Learning to appreciate and value how God has shaped us can be a very sobering exercise. There is much temptation to be someone that we are not. Day 32 of 40DOP provides great encouragement to recognize your abilities and and discover your gifts. While I agree that one way of discovering your gifts is through experiencing service opportunities, I believe that appropriate stewardship demands that we do better than simply try and see. Rather than simply encouraging people who do not know their gifting, to experiment in different areas of service, I would encourage people to take the time to read about the various gifts mentioned in the scriptures, talk with others about what they observe in you and spend time prayerfully reflecting on how God appears to be leading and guiding you.

Where possible, it is crucial that we allow God's word to shape us and form us - that is how God primarily works through his Spirit in our lives. He is not restricted at all to this but it is the way he has chosen to usually work. Given this, what can we glean from the scriptures about discovering and using our gifts in service.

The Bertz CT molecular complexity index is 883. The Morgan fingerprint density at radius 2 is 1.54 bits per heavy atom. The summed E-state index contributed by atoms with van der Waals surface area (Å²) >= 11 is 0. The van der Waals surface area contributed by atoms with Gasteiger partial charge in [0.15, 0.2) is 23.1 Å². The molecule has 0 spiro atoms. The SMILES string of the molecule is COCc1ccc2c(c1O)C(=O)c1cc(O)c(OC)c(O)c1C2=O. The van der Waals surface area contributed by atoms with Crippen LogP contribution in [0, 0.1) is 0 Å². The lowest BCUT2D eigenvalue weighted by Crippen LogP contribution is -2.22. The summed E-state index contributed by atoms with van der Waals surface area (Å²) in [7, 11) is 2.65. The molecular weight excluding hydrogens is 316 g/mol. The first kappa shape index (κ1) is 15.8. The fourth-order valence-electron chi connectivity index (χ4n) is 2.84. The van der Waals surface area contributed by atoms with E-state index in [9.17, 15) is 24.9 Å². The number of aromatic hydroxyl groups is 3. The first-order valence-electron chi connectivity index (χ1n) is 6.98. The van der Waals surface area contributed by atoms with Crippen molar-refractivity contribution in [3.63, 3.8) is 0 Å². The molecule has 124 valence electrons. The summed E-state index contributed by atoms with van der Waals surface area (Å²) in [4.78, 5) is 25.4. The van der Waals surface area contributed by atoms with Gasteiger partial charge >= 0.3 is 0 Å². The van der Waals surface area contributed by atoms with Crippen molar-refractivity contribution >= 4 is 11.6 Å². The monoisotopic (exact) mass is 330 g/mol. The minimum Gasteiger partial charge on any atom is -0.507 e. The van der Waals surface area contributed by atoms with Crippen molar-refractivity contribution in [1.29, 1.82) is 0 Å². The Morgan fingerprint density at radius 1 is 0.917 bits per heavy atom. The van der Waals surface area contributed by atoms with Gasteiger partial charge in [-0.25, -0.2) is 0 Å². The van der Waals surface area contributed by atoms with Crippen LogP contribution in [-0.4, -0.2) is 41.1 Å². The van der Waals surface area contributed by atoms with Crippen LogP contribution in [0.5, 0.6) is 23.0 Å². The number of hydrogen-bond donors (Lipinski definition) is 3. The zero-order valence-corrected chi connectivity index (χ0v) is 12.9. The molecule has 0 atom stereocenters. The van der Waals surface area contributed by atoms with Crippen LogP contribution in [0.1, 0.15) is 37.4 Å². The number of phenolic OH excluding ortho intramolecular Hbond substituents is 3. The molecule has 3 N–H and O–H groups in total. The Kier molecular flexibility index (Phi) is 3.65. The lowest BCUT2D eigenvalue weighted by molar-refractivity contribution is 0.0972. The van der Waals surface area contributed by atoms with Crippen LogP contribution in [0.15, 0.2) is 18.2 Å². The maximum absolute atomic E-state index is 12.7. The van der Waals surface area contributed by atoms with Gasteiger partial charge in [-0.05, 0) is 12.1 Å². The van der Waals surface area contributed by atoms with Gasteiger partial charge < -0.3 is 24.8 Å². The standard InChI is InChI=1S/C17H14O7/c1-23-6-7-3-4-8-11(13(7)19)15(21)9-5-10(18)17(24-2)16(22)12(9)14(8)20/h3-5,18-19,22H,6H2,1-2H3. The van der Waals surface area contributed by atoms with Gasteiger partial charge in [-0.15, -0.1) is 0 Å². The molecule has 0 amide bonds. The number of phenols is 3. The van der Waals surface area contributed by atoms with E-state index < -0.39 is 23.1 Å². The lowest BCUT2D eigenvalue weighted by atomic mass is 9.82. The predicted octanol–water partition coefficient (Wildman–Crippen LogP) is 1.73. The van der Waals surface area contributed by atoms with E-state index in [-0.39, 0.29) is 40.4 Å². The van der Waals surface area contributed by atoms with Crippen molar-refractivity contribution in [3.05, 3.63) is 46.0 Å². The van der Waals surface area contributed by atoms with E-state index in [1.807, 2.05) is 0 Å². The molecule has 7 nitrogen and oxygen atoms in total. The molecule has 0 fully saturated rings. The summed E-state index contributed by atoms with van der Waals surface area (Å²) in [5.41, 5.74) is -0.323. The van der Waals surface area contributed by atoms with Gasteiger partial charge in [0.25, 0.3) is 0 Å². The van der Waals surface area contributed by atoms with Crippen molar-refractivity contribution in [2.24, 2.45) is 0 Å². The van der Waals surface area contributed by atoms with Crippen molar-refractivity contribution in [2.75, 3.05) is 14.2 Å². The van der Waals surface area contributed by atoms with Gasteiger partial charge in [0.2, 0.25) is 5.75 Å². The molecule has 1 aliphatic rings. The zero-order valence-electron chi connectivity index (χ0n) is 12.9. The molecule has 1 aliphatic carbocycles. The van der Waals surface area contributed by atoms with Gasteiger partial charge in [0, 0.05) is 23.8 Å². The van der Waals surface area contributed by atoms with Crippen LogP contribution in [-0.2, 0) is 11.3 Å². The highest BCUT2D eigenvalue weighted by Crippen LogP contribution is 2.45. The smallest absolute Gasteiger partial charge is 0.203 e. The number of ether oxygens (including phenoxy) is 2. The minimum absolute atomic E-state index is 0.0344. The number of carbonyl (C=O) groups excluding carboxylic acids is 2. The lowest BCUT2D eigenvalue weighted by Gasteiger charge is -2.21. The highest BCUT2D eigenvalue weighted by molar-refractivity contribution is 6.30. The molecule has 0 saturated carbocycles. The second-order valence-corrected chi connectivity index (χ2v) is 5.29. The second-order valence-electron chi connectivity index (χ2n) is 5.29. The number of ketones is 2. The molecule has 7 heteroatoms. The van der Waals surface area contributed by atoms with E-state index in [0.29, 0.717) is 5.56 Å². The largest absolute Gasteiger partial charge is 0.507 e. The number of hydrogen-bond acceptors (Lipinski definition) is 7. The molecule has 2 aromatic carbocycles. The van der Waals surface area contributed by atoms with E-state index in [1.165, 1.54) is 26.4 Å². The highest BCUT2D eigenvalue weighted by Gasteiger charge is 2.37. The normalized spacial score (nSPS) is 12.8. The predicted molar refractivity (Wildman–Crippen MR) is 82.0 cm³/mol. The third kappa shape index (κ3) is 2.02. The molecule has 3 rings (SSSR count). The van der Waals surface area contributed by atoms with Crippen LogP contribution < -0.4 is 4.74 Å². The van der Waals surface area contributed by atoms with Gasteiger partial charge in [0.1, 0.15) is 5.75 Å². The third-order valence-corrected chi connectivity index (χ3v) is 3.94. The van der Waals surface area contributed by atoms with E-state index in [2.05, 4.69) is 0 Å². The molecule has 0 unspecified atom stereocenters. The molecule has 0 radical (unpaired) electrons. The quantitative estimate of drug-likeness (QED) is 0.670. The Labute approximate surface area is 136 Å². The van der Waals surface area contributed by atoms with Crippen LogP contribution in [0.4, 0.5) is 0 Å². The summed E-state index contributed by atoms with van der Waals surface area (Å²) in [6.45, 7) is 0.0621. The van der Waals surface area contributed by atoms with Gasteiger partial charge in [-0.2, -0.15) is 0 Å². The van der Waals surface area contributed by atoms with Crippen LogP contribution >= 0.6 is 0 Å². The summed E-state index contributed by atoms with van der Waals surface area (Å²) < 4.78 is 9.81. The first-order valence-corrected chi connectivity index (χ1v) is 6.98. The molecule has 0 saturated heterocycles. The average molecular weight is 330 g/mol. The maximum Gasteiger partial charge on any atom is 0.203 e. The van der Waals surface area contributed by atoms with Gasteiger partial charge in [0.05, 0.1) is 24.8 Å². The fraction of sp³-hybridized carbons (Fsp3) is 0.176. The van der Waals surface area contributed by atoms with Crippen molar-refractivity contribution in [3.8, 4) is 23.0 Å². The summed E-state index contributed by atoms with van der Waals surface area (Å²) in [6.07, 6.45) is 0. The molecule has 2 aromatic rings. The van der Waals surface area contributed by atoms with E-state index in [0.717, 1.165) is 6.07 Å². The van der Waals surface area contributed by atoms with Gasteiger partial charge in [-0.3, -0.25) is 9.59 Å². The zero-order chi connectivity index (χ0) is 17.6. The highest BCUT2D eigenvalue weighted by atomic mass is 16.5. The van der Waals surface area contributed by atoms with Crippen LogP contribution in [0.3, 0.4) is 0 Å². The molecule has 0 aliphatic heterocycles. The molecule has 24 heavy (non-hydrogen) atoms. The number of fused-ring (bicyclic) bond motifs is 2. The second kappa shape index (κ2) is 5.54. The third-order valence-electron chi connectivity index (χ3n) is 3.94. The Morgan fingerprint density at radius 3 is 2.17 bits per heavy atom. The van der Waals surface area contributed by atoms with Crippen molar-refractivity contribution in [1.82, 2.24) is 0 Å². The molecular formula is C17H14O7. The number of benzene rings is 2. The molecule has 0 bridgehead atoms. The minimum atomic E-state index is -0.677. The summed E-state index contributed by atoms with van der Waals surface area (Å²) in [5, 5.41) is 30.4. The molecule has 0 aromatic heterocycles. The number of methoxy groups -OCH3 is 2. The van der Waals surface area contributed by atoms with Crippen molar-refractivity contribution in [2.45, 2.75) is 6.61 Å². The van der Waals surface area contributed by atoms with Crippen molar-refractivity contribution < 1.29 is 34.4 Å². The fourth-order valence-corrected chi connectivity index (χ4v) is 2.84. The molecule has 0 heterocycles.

First, Paul urges that we 'do not remain ignorant about spiritual things'. By this it is clear he is speaking about spiritual manifestations; that is the gifts (1 Cor 12:1, 3-11) The gifts have been given, and Paul wants us to be knowledgeable about this fact. Secondly, 1 Cor 14:1 instructs us to "go after spiritual gifts". The context implies 'go after with intent to use'. Thirdly, Paul instructs in Romans 12 that we should be aware of and serve in our gifting. "if prophecy, then according to the faith given you" etc. If your gift is teaching, then teach! There appears to be an expectation that we will serve in the area of our gifting and that we will become knowledgable about the gifts we have been graced with. In general, we are called to serve and so we should serve with a cheerful heart irrespective of our gifting - if there is opportunity then we serve. But to simply infer that we just start serving and see what happens is to ignore the community aspect of gift discovery and the value the scriptures place on serving within your gifting. It seems to me the most appropriate way for us to be responsible in discovering and using our gifts is for us to serve God church and in the process seek feedback, gain biblical insight, and prayerfully reflect on what I am learning about how God has shaped me.